Questions to ask yourself before developing a brand name

Being clear on the ideas you want your brand name to convey, and the kinds of people you seek to attract are just some of the things that require clarity before you begin developing a brand name.

Added on:

November 28, 2023

File under:

Naming

Written by:

Ben Stanbury

Before developing a name for your brand, here are some key questions you should ask yourself.


What are you naming?

A simple initial question, but important nonetheless. Can you describe the brand, product or service in a brief sentence, and in simplistic terms that anyone could understand? Be clear on what is it, because if it isn't clear to you, it won't be for anyone else either.


Who is it for?

Understanding your audience, the people that will buy or use your product is key, not only at the naming stage but also at the brand identity stage.

What are their common traits and demographics? And what kind of name might resonate with them? Just as your future brand identity will be designed to cater to your audience, your name should also appeal to the people you are trying to attract.


What ideas should the name convey?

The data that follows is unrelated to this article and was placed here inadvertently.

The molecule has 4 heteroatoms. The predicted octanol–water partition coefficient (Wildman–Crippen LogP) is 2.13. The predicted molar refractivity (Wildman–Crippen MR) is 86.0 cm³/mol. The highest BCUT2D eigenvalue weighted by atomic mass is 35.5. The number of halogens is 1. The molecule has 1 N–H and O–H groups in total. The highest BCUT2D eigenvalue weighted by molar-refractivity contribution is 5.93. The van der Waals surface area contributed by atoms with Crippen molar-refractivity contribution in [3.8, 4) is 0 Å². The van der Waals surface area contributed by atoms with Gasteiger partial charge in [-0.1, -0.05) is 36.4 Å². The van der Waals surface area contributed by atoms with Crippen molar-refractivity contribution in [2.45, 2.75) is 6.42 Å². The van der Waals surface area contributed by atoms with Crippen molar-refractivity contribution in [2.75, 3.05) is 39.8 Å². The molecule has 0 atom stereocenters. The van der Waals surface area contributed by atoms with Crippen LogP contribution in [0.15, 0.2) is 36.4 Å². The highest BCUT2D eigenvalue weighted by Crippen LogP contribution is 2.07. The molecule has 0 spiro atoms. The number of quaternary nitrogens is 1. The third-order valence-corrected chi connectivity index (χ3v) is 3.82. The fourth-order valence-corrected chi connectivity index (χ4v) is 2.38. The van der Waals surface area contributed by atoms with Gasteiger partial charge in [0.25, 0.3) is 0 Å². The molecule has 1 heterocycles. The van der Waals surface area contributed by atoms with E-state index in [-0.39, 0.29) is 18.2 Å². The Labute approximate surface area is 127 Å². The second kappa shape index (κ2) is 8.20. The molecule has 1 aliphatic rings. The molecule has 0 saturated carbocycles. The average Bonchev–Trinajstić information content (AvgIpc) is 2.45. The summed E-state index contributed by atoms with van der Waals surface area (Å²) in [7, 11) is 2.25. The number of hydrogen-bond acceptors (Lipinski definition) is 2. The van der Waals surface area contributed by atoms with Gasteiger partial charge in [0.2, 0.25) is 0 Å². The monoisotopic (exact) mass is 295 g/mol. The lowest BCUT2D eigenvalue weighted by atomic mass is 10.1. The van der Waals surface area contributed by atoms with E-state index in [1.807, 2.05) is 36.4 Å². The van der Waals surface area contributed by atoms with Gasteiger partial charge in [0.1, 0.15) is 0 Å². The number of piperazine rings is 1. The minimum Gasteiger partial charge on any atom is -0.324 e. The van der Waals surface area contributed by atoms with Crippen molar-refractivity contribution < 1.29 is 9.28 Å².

Are there any overarching principles, beliefs or values that you want the name to convey?

Think about names like 'Innocent Smoothies’, 'Haagen Das' or ‘Patagonia’. These names were purposely chosen to convey some of the essence of the principles these brands hold dear. Do these names evoke meaning, imagery or personality when you think of the brands?  

The word ‘Innocent’ in Innocent Smoothies suggests purity and honesty, traits that the founders of the firm wanted to convey because their drinks are just that, free of hidden nasties and ‘bad’ ingredients. This brand value is placed front and centre in the brand identity of Innocent Smoothies, from their name and the friendly and approachable brand identity design.

Haagen Das ice cream; the famously meaningless brand name was specifically constructed to feel upmarket and exclusive. Something that it manages to do, and helps position the ice cream firmly in the ‘luxury’ tier among ice cream manufacturers.

Similarly, Patagonia, an outdoor clothing brand that has been in operation for over 50 years, is known for its commitment to environmental sustainability and ethical manufacturing practices. The company's name is a nod to the region in South America and reflects its deep respect for nature and the outdoors.


Think about names like 'Innocent Smoothies’, 'Haagen Das' or ‘Patagonia’. These names were purposely chosen to convey some of the essence of the principles these brands hold dear. Do these names evoke meaning, imagery or personality when you think of the brands?  

How should I consider approach and construct of the name?

Do you want an Abstract name, a Suggestive name or a very Descriptive name for your brand?

And should your name be a real word, a compound name or an entirely made-up word?

It may be too early to decide upon this, unless you have an opinion early on, but think about the way you may wish to approach and construct your brand name.